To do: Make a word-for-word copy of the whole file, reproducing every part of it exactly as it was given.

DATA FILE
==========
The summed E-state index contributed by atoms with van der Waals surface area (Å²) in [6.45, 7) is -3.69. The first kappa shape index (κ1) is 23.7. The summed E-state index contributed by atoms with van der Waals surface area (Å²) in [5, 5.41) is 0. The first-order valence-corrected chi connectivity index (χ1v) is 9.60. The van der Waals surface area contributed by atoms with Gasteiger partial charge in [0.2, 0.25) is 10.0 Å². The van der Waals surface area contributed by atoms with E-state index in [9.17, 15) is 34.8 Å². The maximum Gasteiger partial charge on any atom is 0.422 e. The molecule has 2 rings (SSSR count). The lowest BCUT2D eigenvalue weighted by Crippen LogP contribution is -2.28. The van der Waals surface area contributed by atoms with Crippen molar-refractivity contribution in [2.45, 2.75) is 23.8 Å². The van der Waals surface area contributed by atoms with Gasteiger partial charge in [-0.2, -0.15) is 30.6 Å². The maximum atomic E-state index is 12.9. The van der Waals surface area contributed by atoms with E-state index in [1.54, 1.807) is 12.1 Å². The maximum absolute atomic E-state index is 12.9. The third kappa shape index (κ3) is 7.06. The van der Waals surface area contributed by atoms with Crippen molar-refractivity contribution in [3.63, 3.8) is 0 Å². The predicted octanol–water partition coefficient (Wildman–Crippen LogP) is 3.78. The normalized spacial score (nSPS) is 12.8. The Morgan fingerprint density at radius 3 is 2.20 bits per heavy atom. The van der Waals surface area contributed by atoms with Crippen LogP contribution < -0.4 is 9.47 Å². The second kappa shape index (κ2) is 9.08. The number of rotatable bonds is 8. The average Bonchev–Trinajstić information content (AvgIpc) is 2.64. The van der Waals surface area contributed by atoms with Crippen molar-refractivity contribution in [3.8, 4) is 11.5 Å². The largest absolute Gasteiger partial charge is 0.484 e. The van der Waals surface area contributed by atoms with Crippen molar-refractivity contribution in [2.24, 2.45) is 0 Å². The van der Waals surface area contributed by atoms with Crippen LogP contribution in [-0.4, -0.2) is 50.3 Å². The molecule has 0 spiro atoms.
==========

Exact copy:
The summed E-state index contributed by atoms with van der Waals surface area (Å²) in [6.45, 7) is -3.69. The first kappa shape index (κ1) is 23.7. The summed E-state index contributed by atoms with van der Waals surface area (Å²) in [5, 5.41) is 0. The first-order valence-corrected chi connectivity index (χ1v) is 9.60. The van der Waals surface area contributed by atoms with Gasteiger partial charge in [0.2, 0.25) is 10.0 Å². The van der Waals surface area contributed by atoms with E-state index in [9.17, 15) is 34.8 Å². The maximum Gasteiger partial charge on any atom is 0.422 e. The molecule has 2 rings (SSSR count). The lowest BCUT2D eigenvalue weighted by Crippen LogP contribution is -2.28. The van der Waals surface area contributed by atoms with Crippen molar-refractivity contribution in [2.45, 2.75) is 23.8 Å². The van der Waals surface area contributed by atoms with Gasteiger partial charge in [-0.2, -0.15) is 30.6 Å². The maximum atomic E-state index is 12.9. The van der Waals surface area contributed by atoms with E-state index in [1.54, 1.807) is 12.1 Å². The maximum absolute atomic E-state index is 12.9. The third kappa shape index (κ3) is 7.06. The van der Waals surface area contributed by atoms with Crippen molar-refractivity contribution in [3.63, 3.8) is 0 Å². The predicted octanol–water partition coefficient (Wildman–Crippen LogP) is 3.78. The normalized spacial score (nSPS) is 12.8. The Morgan fingerprint density at radius 3 is 2.20 bits per heavy atom. The van der Waals surface area contributed by atoms with Crippen LogP contribution < -0.4 is 9.47 Å². The second kappa shape index (κ2) is 9.08. The number of rotatable bonds is 8. The average Bonchev–Trinajstić information content (AvgIpc) is 2.64. The van der Waals surface area contributed by atoms with Crippen molar-refractivity contribution in [3.8, 4) is 11.5 Å². The largest absolute Gasteiger partial charge is 0.484 e. The van der Waals surface area contributed by atoms with Crippen molar-refractivity contribution in [2.24, 2.45) is 0 Å². The van der Waals surface area contributed by atoms with Crippen LogP contribution in [-0.4, -0.2) is 50.3 Å². The molecule has 0 spiro atoms.